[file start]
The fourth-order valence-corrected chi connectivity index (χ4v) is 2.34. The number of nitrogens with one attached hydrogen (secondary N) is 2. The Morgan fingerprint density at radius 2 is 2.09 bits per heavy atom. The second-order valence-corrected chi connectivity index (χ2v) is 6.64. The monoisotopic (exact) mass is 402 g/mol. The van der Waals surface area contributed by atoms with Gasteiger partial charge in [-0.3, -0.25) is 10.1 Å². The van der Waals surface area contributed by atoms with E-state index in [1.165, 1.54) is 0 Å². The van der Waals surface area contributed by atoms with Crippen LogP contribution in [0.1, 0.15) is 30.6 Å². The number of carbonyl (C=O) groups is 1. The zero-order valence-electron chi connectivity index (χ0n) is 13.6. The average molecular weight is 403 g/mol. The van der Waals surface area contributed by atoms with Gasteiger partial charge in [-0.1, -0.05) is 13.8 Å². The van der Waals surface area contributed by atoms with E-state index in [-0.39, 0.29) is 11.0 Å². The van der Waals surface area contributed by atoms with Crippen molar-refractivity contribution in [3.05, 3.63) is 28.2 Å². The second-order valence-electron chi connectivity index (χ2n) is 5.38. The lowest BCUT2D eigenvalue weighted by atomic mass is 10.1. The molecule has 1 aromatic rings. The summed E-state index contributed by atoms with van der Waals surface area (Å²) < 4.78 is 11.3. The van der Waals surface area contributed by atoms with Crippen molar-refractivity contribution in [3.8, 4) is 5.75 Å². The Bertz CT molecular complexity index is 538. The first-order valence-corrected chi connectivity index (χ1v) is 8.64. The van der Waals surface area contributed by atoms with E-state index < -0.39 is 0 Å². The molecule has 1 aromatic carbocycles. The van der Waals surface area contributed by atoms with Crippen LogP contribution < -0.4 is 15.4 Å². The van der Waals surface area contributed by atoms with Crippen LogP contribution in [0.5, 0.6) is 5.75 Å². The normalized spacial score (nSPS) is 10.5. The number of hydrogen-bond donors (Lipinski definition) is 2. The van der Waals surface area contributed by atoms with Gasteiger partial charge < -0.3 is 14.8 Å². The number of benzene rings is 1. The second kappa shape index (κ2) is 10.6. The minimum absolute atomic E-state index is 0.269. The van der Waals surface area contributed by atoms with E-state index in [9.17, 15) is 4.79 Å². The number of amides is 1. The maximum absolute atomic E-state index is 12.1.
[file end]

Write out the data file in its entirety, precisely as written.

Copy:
The fourth-order valence-corrected chi connectivity index (χ4v) is 2.34. The number of nitrogens with one attached hydrogen (secondary N) is 2. The Morgan fingerprint density at radius 2 is 2.09 bits per heavy atom. The second-order valence-corrected chi connectivity index (χ2v) is 6.64. The monoisotopic (exact) mass is 402 g/mol. The van der Waals surface area contributed by atoms with Gasteiger partial charge in [-0.3, -0.25) is 10.1 Å². The van der Waals surface area contributed by atoms with E-state index in [1.165, 1.54) is 0 Å². The van der Waals surface area contributed by atoms with Crippen LogP contribution in [0.1, 0.15) is 30.6 Å². The number of carbonyl (C=O) groups is 1. The zero-order valence-electron chi connectivity index (χ0n) is 13.6. The average molecular weight is 403 g/mol. The van der Waals surface area contributed by atoms with Gasteiger partial charge in [-0.1, -0.05) is 13.8 Å². The van der Waals surface area contributed by atoms with E-state index in [-0.39, 0.29) is 11.0 Å². The van der Waals surface area contributed by atoms with Crippen molar-refractivity contribution in [3.05, 3.63) is 28.2 Å². The second-order valence-electron chi connectivity index (χ2n) is 5.38. The lowest BCUT2D eigenvalue weighted by atomic mass is 10.1. The molecule has 1 aromatic rings. The summed E-state index contributed by atoms with van der Waals surface area (Å²) < 4.78 is 11.3. The van der Waals surface area contributed by atoms with Crippen molar-refractivity contribution in [3.8, 4) is 5.75 Å². The Bertz CT molecular complexity index is 538. The first-order valence-corrected chi connectivity index (χ1v) is 8.64. The van der Waals surface area contributed by atoms with E-state index < -0.39 is 0 Å². The molecule has 1 aromatic carbocycles. The van der Waals surface area contributed by atoms with Crippen LogP contribution < -0.4 is 15.4 Å². The van der Waals surface area contributed by atoms with Crippen LogP contribution in [0.5, 0.6) is 5.75 Å². The normalized spacial score (nSPS) is 10.5. The number of hydrogen-bond donors (Lipinski definition) is 2. The van der Waals surface area contributed by atoms with Gasteiger partial charge < -0.3 is 14.8 Å². The number of benzene rings is 1. The second kappa shape index (κ2) is 10.6. The minimum absolute atomic E-state index is 0.269. The van der Waals surface area contributed by atoms with E-state index in [9.17, 15) is 4.79 Å². The number of amides is 1. The maximum absolute atomic E-state index is 12.1.